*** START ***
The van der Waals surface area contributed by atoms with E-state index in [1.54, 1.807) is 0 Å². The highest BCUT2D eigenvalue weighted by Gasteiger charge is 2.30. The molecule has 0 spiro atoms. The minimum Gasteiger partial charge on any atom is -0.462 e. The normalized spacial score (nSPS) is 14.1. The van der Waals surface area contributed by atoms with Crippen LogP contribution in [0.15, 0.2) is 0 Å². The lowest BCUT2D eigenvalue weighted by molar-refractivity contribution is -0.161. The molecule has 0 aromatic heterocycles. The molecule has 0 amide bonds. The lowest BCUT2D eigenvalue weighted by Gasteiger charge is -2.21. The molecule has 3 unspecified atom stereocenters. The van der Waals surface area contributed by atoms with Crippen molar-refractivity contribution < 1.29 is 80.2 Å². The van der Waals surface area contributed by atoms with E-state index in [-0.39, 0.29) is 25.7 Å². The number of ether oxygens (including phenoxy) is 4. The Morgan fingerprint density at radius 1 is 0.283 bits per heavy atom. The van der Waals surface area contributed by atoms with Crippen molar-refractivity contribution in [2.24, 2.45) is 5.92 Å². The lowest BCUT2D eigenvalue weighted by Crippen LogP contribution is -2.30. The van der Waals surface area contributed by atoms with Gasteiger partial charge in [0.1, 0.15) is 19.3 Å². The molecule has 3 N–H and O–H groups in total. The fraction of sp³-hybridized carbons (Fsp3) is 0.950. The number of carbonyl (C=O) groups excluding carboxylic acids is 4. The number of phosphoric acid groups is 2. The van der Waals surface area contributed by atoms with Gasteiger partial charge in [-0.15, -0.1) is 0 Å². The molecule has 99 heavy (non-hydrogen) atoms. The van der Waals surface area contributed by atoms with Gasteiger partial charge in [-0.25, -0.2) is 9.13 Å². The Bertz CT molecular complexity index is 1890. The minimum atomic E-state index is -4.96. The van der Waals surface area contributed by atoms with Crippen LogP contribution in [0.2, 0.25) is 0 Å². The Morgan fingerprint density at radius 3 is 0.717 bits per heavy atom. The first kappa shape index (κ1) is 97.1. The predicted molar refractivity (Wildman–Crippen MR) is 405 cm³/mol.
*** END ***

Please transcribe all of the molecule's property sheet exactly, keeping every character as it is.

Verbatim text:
The van der Waals surface area contributed by atoms with E-state index in [1.54, 1.807) is 0 Å². The highest BCUT2D eigenvalue weighted by Gasteiger charge is 2.30. The molecule has 0 spiro atoms. The minimum Gasteiger partial charge on any atom is -0.462 e. The normalized spacial score (nSPS) is 14.1. The van der Waals surface area contributed by atoms with Crippen LogP contribution in [0.15, 0.2) is 0 Å². The lowest BCUT2D eigenvalue weighted by molar-refractivity contribution is -0.161. The molecule has 0 aromatic heterocycles. The molecule has 0 amide bonds. The lowest BCUT2D eigenvalue weighted by Gasteiger charge is -2.21. The molecule has 3 unspecified atom stereocenters. The van der Waals surface area contributed by atoms with Crippen molar-refractivity contribution < 1.29 is 80.2 Å². The van der Waals surface area contributed by atoms with E-state index in [-0.39, 0.29) is 25.7 Å². The number of ether oxygens (including phenoxy) is 4. The Morgan fingerprint density at radius 1 is 0.283 bits per heavy atom. The van der Waals surface area contributed by atoms with Crippen molar-refractivity contribution in [2.24, 2.45) is 5.92 Å². The lowest BCUT2D eigenvalue weighted by Crippen LogP contribution is -2.30. The van der Waals surface area contributed by atoms with Gasteiger partial charge in [0.1, 0.15) is 19.3 Å². The molecule has 3 N–H and O–H groups in total. The fraction of sp³-hybridized carbons (Fsp3) is 0.950. The number of carbonyl (C=O) groups excluding carboxylic acids is 4. The number of phosphoric acid groups is 2. The van der Waals surface area contributed by atoms with Gasteiger partial charge in [-0.15, -0.1) is 0 Å². The molecule has 99 heavy (non-hydrogen) atoms. The van der Waals surface area contributed by atoms with Gasteiger partial charge in [-0.25, -0.2) is 9.13 Å². The Bertz CT molecular complexity index is 1890. The minimum atomic E-state index is -4.96. The van der Waals surface area contributed by atoms with Crippen LogP contribution in [0.2, 0.25) is 0 Å². The Morgan fingerprint density at radius 3 is 0.717 bits per heavy atom. The first kappa shape index (κ1) is 97.1. The predicted molar refractivity (Wildman–Crippen MR) is 405 cm³/mol.